VOORHEES, N.J.--(BUSINESS WIRE)--
The American Society of Civil Engineers’ (ASCE) latest Report Card for America’s Infrastructure, issued every four years since 2001, recently gave the nation’s water systems a D grade, and wastewater systems a D+ grade, both of which are among the worst of the infrastructures studied in the report. This remains in line with the last few reports, and heightens the sense of urgency to take actions to improve the condition of this often overlooked and truly essential category of infrastructure.
“Once again, as the ASCE grades on drinking water and wastewater infrastructure have come in, we continue to see a national need to upgrade, repair, and maintain a vast system responsible for the most valuable resource we all rely on each day,” said Rob MacLean, President of New Jersey American Water and Senior Vice President of American Water’s Eastern Division. “New Jersey American Water sees the findings as more evidence for the industry’s need to move quickly on updating and maintaining water infrastructure to ensure the resiliency of the nation’s water system for health, safety, and robust local economies.”
As the water and/or wastewater utility company for one in every three people in the state, New Jersey American Water proactively invested about $350 million in needed system improvements in 2016 – nearly $1 million a day – to help ensure high-quality, reliable service for its customers. The company is committed to continuing a robust investment plan in 2017, as part of American Water’s commitment to investing over $1 billion in its service areas nationwide this year.
A breakdown of water systems can result in water disruptions, impediments to emergency response, and damage to other types of infrastructure. The price tag for the critical upkeep and replacement of the nation’s outdated water systems is at least $1 trillion over the next 25 years, according to estimates by the American Water Works Association. While it is a challenge, investing in water and wastewater systems has many benefits.
“Water infrastructure investments prove their value every day in terms of service quality and delivery, as well as in economic benefits as well,” added MacLean. “For every $1 million invested in water infrastructure, it is estimated that 16 jobs are generated throughout the economy.
“From projects to replace water mains, pipelines, and hydrants, and the installation of advanced metering technology to help reduce water leaks, to enhanced treatment capabilities improving efficiency and reliability, the investments we’ve made into the system ensure that we are well positioned to continue to meet customer needs in the communities that rely on us,” he said.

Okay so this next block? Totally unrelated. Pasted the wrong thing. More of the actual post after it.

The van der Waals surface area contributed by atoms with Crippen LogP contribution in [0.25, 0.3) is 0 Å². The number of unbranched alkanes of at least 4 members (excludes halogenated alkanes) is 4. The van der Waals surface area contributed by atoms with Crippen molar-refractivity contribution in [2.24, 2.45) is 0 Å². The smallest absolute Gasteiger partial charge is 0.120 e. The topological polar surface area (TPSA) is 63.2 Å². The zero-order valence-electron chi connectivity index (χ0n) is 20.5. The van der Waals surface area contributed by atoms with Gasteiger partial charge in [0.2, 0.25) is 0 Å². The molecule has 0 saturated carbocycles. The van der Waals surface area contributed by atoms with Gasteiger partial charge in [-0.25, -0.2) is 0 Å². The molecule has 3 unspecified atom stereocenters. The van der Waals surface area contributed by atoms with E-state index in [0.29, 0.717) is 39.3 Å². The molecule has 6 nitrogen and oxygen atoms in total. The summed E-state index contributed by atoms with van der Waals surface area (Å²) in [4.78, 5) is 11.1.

“One of the reasons we want our customers to be aware of the ASCE Report Card is to highlight the critical nature of these issues, and let them know that they already play an important role in system renewal and future reliability by simply paying their water bill,” said MacLean. “By supporting needed improvements, customers and New Jersey American Water are working together to keep the water flowing now and well into the future. While much work needs to be done to raise the grade of the nation’s deteriorating water infrastructure, we are committed to addressing the challenge in our state, just as American Water is committed to addressing the challenge across our service areas nationwide.”
New Jersey American Water, a subsidiary of American Water, is the largest investor-owned water utility in the state, providing high-quality and reliable water and/or wastewater services to approximately 2.7 million people. More information can be found at www.newjerseyamwater.com. With a history dating back to 1886, American Water (AWK) is the largest and most geographically diverse publicly traded U.S. water and wastewater utility company. The company employs 6,700 dedicated professionals who provide regulated and market-based drinking water, wastewater and other related services to an estimated 15 million people in 47 states and Ontario, Canada. More information can be found by visiting www.amwater.com..